- Products. Developing new inventory for my WooCommerce store — or expanding to a whole new store (such as online workshops, something I already teach in real-time).
Some of those categories would need to be adapted for a nomad. For example, if self-improvement means taking a three-month intensive course, then that would likely require I not travel for three months — something unprecedented in my nomadic experience.
And if I’m going to travel, where to? The answer: somewhere I can’t go when I’m working. My division of Automattic is especially synchronous, and there are certain timezones that don’t overlap with our customers, making remote work from those destinations nonviable. The only time I can go there is when I’m not working.
I ultimately settled on this itinerary, which spans March 18 – June 18, 2023:
- Two weeks in Massachusetts. (Experience) Not only will I be attending Boston’s annual game convention PAX East (I haven’t missed one since its founding in 2010!), but Massachusetts is where I keep all my stuff. Having been nomading in Europe for the past six weeks, I’ll need this opportunity to change my loadout in preparation for my sabbatical’s next phase:
- APAC! (Experience) In my goal to visit all 50 states in my lifetime, I’ve so far been to all the continental ones; Hawaii will bring my tally to 49. Next I’ll visit Sydney, Melbourne, and Tasmania, Australia, which I haven’t been to since a semester of undergrad last millennium. Then I’ll make my first trip to New Zealand.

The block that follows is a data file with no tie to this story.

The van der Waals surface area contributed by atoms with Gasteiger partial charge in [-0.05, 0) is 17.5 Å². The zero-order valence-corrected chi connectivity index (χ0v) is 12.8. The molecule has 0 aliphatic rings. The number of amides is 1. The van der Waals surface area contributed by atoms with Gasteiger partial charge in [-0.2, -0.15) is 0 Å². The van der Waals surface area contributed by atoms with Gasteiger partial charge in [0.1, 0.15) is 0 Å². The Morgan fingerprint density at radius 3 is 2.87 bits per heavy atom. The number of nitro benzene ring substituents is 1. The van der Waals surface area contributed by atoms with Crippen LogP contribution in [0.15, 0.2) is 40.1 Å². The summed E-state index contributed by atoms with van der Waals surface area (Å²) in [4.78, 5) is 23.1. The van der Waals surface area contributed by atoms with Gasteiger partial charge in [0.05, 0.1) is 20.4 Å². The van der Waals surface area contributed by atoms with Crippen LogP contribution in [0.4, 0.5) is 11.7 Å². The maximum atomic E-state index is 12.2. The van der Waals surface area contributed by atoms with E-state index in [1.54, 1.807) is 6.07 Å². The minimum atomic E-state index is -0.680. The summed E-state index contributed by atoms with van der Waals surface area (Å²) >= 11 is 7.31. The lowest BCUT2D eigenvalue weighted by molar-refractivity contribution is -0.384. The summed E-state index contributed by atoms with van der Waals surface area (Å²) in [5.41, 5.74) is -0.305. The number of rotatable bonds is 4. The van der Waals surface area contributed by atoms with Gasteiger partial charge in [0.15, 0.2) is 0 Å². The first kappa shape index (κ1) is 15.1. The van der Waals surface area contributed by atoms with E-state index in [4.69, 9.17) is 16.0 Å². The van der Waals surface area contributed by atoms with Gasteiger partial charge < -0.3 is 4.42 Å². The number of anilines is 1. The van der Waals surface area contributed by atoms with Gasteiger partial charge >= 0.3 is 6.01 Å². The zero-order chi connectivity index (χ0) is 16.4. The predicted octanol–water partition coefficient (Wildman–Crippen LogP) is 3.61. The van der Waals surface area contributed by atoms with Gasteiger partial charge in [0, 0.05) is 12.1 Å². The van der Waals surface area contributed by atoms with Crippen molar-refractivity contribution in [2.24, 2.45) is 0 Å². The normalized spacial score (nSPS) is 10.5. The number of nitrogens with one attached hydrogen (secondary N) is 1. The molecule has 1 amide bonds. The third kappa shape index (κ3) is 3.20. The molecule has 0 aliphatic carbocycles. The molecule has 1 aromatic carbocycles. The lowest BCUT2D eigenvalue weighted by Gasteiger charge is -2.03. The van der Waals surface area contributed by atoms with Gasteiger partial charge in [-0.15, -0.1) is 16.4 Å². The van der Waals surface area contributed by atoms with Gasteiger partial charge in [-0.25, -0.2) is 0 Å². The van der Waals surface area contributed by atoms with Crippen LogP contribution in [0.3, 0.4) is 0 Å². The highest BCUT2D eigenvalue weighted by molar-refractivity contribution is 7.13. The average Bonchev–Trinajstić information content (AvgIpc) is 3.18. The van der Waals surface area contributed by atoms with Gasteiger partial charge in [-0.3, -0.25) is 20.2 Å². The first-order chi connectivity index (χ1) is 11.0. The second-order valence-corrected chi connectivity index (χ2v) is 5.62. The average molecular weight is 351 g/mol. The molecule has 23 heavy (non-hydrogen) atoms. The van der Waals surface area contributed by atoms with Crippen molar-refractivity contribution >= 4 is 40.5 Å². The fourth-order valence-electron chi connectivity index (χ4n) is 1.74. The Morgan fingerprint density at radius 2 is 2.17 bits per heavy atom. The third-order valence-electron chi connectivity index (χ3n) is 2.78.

- Massachusetts again. (Environment & self-improvement) Last year, I cleaned just one corner of my parents’ basement, resulting in four boxes of donations to museums; I’m eager to discover what else I have hiding down there. I’ll also use this month to train for cycling a hundred miles in one day. I rode my first and only century in 2018, and I’m unsatisfied with it having been an anomalous experience; I want to prove to myself that I can do it again. (Coincidentally, the new Zelda game, Tears of the Kingdom, releases during this time.)
- Yellowstone. (Experience) I spent a week in Yosemite National Park in 2021 and had an amazing time. Now I’m looking forward to a week of exploring another national park on foot! This region also dovetails with me spending the rest of the summer in Missoula, Montana, one of my favorite fair-weather destinations.
If, somewhere in there, I have time to work on other tasks on my Trello board — developing new store products, achieving inbox zero — I will. But those are the kinds of things I don’t need a sabbatical to accomplish.
When I share this itinerary, I’ve been met with one of two reactions. First is “OMG, that’s the best sabbatical ever, it is so epic!”